Helping Students Explore Their Community’s Past through Photography

Vintage crank telephone at the Buffalo Gap Historic Village

In the March/April 2017 issue of Social Education, the journal of the National Council for the Social Studies, our “Sources and Strategies” article features photographs from the Carol M. Highsmith Archive at the Library of Congress. Driven by a sense of urgency in documenting aspects of American life that are disappearing, such as barns, lighthouses, motor courts, and eclectic roadside art, photographer Carol Highsmith has donated her work to the Library of Congress since 1992. The images, recording current scenes and historical remnants of rural, urban, and small town life, are worthy of study. The project might also inspire students to document and preserve that which makes their own communities unique.

The article features a photograph of a Vintage Crank Telephone at the Buffalo Gap Historic Village, near Abilene, Texas. It invites students to engage in close observation for details and then compare the telephone in the photograph to telephones more familiar to students. To extend learning, the article suggests various research paths ranging from learning more about the history of the telephone to learning more about other objects common at the time the telephone was in use to build context. Students might begin with other objects that Highsmith photographed at the Buffalo Gap Historic Village.

Other featured images, each offering rich opportunities for observation, learning, and research, suggest the topical and geographic scope of the collection. These invite students to analyze other photos from the collection, ask questions about the kinds of technology represented, think about how that technology would have affected everyday life, consider what remains recognizable today, and then conduct additional research to place the images in context.

Colorful Ferris wheel at the Wyoming State Fair in Douglas

Crude kitchen at Kirkwood Ranch on the Snake River, Hells Canyon, Idaho

Vintage car and telephone pods in Havana, Cuba

Finally, the article invites students to look closely at their local school, neighborhood, or town, and document those surroundings. The sidebar to the article includes tips to teachers from Highsmith to support students photographing their local communities. Among other things, she suggests looking around and identifying things that might change or disappear. She talks about striving to capture a story in a single frame. She advises photographing “everything!” to share within and beyond the classroom.

You can access the complete article here.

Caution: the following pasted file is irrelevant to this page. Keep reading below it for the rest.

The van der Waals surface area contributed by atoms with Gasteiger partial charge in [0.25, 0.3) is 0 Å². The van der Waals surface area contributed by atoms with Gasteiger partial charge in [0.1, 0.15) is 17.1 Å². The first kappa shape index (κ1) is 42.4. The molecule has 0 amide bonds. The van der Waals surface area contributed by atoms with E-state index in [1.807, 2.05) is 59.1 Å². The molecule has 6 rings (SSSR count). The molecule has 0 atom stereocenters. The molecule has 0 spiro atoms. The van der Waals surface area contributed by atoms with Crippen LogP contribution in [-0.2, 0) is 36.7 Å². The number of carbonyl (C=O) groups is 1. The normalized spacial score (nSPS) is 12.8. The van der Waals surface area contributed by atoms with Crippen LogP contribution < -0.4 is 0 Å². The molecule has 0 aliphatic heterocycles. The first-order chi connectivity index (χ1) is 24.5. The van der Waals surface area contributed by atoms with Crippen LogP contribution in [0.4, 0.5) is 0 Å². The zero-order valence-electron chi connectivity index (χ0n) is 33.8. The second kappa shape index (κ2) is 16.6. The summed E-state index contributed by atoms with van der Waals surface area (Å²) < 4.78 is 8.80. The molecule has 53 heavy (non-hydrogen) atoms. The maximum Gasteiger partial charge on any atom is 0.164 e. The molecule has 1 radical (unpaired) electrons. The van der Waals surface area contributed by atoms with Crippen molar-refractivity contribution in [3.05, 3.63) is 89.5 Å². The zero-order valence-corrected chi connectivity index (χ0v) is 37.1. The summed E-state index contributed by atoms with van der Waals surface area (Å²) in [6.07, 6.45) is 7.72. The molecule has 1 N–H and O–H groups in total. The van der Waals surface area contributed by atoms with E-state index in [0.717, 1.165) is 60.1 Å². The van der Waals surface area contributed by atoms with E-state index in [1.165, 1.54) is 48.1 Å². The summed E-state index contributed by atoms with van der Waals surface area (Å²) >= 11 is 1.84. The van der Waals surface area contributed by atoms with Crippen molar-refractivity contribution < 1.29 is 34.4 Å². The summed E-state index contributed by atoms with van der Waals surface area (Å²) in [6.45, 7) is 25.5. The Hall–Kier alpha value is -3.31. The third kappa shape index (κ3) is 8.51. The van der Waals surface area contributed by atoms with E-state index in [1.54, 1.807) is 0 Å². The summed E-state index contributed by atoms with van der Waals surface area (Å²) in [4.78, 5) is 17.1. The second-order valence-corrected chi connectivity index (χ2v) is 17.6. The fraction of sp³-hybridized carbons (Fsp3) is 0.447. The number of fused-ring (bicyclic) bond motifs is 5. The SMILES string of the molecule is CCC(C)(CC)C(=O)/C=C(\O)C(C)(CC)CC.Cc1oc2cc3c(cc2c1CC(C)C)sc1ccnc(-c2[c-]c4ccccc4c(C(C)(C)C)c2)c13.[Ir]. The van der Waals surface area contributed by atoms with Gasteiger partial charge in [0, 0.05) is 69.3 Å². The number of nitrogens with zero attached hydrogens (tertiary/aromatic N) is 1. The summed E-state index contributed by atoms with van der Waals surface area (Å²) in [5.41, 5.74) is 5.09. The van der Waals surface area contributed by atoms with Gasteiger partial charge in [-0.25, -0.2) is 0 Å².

If your students try any of the activities suggested in the article, please let us know in the comments what they discover.


Watch: “Loving Vs. Virginia” Virtual Program, Wednesday, May 3, 10:30 AM EDT

The Library of Congress invites you and your students to join a virtual program on a famous legal case that cleared the way for interracial marriage in the United States.

At this year’s Jonah S. Eskin Memorial Program, Patricia Hruby Powell will speak about her new young people’s book, “Loving vs. Virginia.” Hruby Powell’s book features illustrations by Shadra Strickland.

Information Literacy: How Does the News Change Over Time? The Sinking of the Titanic

Why is it important to evaluate and corroborate sources of information? These are not new questions, as a study of historical newspapers will confirm. Sometimes reports reflect an editorial bias, and sometimes they simply reflect what the reporter knows at the time, with updates being added as new information from more sources surfaces.

Explore Library of Congress Professional Development Videos

Now we have a way for teachers to bring Library of Congress professional development programming into their homes and classrooms whenever they want it. The Library’s education staff has been building a collection of short videos to help teachers enhance their professional learning. The 40 videos focus on building awareness of the Library’s various collections as well as on the effective use of these primary source materials.

World War I Recruiting Songs: Building the Military with Music

Music is one way to get a message out or to encourage support for a cause, especially during wartime. In the first years of World War I, when the United States was neutral, songs supported the country staying out of the war. After the U.S. entered the war in 1917, songs encouraged or discouraged citizens to enlist and join the battle. Others encouraged those on the home front to support those who were on the battlefield.